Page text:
Rich Robinson Reveals His Life After the Black Crowes

June 15th, 2016

This is an excerpt from the all-new JULY/AUGUST 2016 issue of Guitar Aficionado magazine. For this complete story and more photos, plus features on comedian/podcaster/writer/actor/musician Marc Maron, Matt Bruck’s rare and vintage British amps from the Fifties and Sixties, the life and times of comedian, author, and guitar aficionado Dave Hill, and much more, pick up the new issue of Guitar Aficionado at your newsstand, or online by clicking anywhere in this text.

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LONESOME CROWE: After the Black Crowes officially broke up last year, Rich Robinson found new wings as a solo performer and painter.

By Joe Bosso | Photos by Justin Borucki

Rich Robinson is no stranger to opening nights. But on most of those occasions, roughly half of his 45 years, in fact, he’s stood onstage, under a sea of sweltering lights, guitar in hand, performing the music of the Black Crowes, the raunchy rock and roll band he cofounded with his older brother Chris. Lately, however, Robinson has faced an altogether different, quieter kind of first-night scrutiny as his work as a visual artist has gone on display at galleries throughout the United States.

“There are some similarities between painting and music, but there are really big differences, too,” Robinson says. The guitarist is seated on a couch in the early afternoon inside New York City’s Morrison Hotel Gallery, where later that evening two dozen of his paintings—mostly oil-on-board abstracts, grand bursts of color, tangled lines, and surreal textures—will meet the eyes of urban hipsters, curious rock fans, and various members of the art illuminati. “Painting is very personal and solitary,” he says. “It’s just you and the canvas, whereas most of the time with music, it tends to be group effort.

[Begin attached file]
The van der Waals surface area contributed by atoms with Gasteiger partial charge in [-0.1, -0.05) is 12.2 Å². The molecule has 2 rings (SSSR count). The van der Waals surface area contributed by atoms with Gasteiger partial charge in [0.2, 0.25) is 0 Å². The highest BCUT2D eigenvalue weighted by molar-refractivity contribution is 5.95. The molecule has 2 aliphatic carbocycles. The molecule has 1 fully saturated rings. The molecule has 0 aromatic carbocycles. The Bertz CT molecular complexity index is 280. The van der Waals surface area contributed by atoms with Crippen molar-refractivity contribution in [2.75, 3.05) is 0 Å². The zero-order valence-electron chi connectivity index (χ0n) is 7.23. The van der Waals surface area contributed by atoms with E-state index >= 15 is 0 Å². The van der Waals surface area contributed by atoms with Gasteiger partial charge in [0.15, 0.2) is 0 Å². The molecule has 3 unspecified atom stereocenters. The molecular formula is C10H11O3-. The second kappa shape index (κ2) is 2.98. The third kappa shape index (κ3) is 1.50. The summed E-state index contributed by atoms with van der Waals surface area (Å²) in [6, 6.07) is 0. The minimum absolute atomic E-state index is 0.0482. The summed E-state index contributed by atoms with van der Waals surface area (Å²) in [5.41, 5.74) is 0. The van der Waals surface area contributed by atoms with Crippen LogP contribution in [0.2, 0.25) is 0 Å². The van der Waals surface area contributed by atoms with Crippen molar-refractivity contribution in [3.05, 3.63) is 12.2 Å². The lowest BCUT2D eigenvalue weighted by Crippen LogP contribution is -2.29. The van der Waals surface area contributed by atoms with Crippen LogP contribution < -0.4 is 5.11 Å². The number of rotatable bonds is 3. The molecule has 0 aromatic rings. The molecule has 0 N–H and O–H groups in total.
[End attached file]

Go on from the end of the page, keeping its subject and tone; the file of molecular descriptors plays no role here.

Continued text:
“But to me, whether it’s music or painting, they’re both forms of creation, and I get a lot of joy from both,” he elaborates. “I realize that, because I’m a musician, people might want to see my stuff. And it’s been interesting seeing all the reactions. After a while, I think the whole celebrity aspect goes away, and people just start appreciating the art for what it is. Which is great. You make these creations, and you don’t want to keep them in your basement.”

Robinson’s interest in art goes back to his teens, when he became enamored with the work of Italian Renaissance painter Giotto di Bondone, renowned for his vibrant, naturalistic religious images. “I thought those pieces were so beautiful,” he enthuses. “I loved the contrast of the colors and how vibrant the halos are. The golds and blues just moved me so much.”

But it wasn’t until the early Nineties that the guitarist gave any thought—and summoned up the nerve—to trying his own hand at painting. Robinson credits the Black Crowes’ original bassist, Johnny Colt, with inching him toward a canvas. At the conclusion of a two-year tour supporting the band’s smash debut album, Shake Your Money Maker, the Crowes went home for the Christmas holidays and exchanged gifts. Knowing that Colt had an appreciation for photography, Robinson bought him a medium-format camera. In turn, Colt gifted Robinson with an easel, canvases, and a collection of paints.

“That was so cool of him,” Robinson says. “I had everything to work with right there.” Even so, it would be another year until he picked up a brush. “I think I was a little intimidated,” he admits. “I had such an appreciation for art, but I just didn’t know if I had something to say. Finally, I just said, ‘Well, okay, I’ll just try.’”

Fearing that he would “disrespect the canvas,” Robinson’s first attempt at painting was on paper. Pleased and relieved at the results, he moved on to an actual canvas. Seeing images merge in a way that excited him, he tried another one, and then another. “The first paintings were a little more conceptual. I was trying to go for something,” he asserts. “The more I did it, the less structured I tried to be. I always like to be surprised by my own work. I found the whole process to be so peaceful, so I kept going.”